"His daughter, Florence Gideon Webster, perhaps best summed up the complexities and contradictions of the man and his work:
"`That which impresses one most was his devotion to his idea and his years of persisitent toil, just as devoted and persistent without aid or encouragement as with it... He lived close to Nature, and much that most of us have to glean from the study of many minds seems revealed to him direct.
"`He believed thoroughly in his work and in his ideas... But his ideas were often as blighted and frost bitten as his beloved trees. His religion, his philosophy and his politics, which cost him so many sympathizers, were as truly his own production as the Wealthy apple... as his work was directed to the production of a perfect apple, his ethics betray a striving for an [sic] universal idea which few would have the boldness to conceive or the hopefullness to maintain. No man had ever more the courage of his convictions. He knew no compromise.'"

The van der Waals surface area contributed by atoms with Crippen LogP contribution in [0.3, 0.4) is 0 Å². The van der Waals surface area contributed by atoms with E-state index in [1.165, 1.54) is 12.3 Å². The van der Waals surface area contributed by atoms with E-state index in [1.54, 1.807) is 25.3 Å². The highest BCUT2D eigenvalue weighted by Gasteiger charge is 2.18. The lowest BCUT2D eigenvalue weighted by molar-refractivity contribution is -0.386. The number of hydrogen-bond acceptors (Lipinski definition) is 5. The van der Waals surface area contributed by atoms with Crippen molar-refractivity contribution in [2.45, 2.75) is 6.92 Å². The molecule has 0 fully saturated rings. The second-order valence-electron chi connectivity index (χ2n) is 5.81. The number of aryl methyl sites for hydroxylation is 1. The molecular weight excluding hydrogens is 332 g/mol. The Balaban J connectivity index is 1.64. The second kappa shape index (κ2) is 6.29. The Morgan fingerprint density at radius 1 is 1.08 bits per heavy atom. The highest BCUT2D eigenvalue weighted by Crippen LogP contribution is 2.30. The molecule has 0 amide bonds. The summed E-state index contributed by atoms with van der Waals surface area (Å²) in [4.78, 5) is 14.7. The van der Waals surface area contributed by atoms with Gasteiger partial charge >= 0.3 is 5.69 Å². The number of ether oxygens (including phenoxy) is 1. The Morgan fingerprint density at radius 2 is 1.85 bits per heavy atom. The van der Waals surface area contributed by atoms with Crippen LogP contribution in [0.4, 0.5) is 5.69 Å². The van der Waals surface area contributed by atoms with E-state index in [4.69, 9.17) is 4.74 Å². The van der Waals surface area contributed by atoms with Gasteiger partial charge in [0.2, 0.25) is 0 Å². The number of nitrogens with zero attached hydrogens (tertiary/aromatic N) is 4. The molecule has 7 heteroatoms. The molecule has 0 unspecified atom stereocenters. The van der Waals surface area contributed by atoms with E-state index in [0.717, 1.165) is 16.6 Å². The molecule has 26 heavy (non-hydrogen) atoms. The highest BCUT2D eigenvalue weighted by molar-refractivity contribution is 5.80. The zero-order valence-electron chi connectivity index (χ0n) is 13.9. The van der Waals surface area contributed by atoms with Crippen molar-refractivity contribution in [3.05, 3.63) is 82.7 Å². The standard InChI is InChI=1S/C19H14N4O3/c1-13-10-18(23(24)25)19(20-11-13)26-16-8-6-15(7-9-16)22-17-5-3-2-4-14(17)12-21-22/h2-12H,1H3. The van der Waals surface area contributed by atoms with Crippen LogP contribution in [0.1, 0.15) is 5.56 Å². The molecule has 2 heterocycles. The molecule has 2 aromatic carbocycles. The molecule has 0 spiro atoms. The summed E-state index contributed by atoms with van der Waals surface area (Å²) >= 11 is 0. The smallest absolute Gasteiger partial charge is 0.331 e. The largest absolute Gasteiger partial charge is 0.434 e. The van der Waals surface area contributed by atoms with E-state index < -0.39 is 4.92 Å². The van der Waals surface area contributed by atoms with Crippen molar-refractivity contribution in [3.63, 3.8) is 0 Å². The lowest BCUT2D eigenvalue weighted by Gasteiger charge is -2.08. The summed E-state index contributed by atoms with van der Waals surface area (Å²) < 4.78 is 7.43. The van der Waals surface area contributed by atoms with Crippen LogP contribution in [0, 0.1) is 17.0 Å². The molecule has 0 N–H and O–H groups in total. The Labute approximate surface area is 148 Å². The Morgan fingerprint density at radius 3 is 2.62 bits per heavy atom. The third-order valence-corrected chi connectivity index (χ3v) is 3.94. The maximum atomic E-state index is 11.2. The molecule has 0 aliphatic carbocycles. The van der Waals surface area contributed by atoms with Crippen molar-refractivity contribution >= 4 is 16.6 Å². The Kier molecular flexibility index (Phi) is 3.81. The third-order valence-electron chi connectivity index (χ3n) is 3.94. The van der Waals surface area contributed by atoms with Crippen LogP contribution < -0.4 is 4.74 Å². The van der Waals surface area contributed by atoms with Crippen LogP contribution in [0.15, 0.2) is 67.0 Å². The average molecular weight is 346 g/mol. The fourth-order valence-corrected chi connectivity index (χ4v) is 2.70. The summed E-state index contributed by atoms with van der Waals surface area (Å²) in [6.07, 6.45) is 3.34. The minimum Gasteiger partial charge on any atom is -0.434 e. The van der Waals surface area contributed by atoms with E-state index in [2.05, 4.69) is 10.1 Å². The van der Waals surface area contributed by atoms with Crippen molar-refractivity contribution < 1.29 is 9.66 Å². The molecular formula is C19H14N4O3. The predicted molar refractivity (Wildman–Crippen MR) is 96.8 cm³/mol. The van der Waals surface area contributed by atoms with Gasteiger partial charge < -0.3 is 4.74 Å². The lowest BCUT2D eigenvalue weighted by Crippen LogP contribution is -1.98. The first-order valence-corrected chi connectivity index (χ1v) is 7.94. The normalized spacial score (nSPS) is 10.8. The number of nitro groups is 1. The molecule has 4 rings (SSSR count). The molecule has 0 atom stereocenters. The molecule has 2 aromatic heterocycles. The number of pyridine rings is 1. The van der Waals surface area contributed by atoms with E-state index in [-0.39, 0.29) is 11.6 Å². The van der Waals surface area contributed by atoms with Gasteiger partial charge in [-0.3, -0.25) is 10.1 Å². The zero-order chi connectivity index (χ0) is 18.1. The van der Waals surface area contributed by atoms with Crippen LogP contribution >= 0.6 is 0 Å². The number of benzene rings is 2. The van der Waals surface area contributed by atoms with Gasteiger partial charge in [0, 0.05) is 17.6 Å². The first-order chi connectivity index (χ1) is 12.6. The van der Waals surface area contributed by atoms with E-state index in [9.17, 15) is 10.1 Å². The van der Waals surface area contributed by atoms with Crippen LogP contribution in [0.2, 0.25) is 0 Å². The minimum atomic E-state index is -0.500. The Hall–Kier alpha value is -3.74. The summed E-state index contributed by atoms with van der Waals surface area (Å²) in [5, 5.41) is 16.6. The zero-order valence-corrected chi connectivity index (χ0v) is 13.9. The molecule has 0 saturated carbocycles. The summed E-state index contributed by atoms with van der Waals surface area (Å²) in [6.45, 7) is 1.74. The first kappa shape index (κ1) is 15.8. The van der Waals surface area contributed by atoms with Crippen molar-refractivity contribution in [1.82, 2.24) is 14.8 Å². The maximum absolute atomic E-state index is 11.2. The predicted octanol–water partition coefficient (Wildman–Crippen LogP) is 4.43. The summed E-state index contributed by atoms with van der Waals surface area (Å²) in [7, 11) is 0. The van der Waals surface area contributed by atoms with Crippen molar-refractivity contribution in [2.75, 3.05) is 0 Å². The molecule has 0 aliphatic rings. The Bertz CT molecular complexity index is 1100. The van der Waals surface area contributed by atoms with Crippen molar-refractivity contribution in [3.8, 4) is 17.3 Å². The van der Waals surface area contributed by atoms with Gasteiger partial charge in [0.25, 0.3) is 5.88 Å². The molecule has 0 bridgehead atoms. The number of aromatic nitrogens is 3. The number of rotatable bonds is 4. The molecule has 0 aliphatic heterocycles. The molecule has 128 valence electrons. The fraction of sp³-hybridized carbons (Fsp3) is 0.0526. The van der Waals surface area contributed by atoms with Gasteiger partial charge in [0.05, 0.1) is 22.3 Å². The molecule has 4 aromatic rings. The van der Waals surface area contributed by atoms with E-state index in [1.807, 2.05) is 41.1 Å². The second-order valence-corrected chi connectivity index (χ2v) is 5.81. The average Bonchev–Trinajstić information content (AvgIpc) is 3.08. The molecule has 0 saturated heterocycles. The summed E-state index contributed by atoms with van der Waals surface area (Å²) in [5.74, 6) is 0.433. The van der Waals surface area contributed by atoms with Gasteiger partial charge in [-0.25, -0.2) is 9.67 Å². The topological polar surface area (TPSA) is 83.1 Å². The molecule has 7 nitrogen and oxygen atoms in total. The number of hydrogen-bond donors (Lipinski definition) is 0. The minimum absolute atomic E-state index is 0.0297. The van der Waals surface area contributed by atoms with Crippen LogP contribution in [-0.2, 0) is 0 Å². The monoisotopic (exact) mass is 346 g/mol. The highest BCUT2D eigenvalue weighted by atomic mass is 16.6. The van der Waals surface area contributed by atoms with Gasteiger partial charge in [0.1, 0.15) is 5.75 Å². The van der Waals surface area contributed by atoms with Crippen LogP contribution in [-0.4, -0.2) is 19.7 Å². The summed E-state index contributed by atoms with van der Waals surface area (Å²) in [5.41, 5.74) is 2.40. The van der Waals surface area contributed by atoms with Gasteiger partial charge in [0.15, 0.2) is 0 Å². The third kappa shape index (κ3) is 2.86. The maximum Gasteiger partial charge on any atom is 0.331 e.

About the author: "Mr. Duin is a research analyst with the federal government in Washington, D.C., where he received his Ph.D. in American diplomatic history from Georgetown University in 1955. Born in St. Paul, he was raised in New Ulm and has fond memories of a Wealthy tree in the back yard. This plus the fact that a colleague of his a great-grandson of Peter Gideon provided inspiration for this article."